Ship Biscuit and Salted Beef

Lab Work and Sampling Precision!

By July 14, 2017No Comments

By Karen Galvan

We have made small breakthroughs in the lab as well as in solidifying our project procedures.  In the lab, we have finally discovered the possible causes of previous inconclusive results!

We suspect that the gel electrophoresis results were not showing up as expected because the water we used to prepare the samples was exposed to too much human DNAse, so we have changed our DNA extraction method to a simple microwave after confirming its effectiveness, and also adjusted the annealing temperature of the thermocycler for Polymerase Chain Reaction. In short, we are on our way to knowing what mysterious microbe was growing in the salted beef made last Fall.

Of course, none of the lab efforts matter without proper execution of the experiment. The team has been meeting weekly and discussing our ideas for how to retrieve and store the individual food samples in the most controlled fashion to retain as much consistency as possible and reduce contamination of the food remains. We will be preparing salted beef, pork, and cod, oatmeal, peas, ship biscuits, and beer. We plan on collecting 3 samples per food item regularly: 2 that are raw for microbial testing and the other that will be cooked and used for microbial and nutritional testing. For now, we are individually designing specific collection protocols for the each food item, and coming up with a proper way to store all of the samples for the car ride back to College Station, TX given it is approximately a 2 to 3 hour drive back. We are also coming up with important variables to monitor and record. For example, we will be recording the temperature, pH, and volume level of the brine in the barrels, and noting the color of the foods as soon as they come out of the casks.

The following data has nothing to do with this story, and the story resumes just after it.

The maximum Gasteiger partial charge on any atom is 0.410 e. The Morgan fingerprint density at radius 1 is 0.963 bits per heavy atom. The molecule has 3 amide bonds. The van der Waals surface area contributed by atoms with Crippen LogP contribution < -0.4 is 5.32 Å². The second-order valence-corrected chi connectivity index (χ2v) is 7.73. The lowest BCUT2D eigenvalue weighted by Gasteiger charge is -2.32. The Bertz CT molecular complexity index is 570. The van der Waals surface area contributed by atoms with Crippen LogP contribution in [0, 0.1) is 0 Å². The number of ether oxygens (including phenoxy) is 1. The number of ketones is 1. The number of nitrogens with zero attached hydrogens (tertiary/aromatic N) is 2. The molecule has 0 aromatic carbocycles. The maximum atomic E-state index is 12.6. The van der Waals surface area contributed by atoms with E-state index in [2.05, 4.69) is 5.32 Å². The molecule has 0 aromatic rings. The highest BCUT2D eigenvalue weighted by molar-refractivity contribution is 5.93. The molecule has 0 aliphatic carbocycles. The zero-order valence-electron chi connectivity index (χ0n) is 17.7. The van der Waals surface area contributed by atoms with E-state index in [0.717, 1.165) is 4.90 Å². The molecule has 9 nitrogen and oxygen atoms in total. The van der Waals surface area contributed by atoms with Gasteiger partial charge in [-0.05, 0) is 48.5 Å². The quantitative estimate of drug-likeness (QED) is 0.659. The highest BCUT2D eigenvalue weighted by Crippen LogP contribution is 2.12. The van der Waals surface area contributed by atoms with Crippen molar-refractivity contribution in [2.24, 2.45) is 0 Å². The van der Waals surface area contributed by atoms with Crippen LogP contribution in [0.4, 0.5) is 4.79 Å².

One of the most crucial aspects to control is retrieving samples without exposing the food to stray microbes. One of the team members, Rogelio Casas, has been designing an integrated sensor pump that will allow us to execute the aforementioned. The lab team members are currently reviewing research on which microbes we expect to find in the salted beef and pork so that we can have an idea of what to expect once the project launches and in which kind of media to grow the bacteria given their unusual environment.

Stay tuned to hear our progress on both our wine-making experiment and environmental sensor in the next few posts!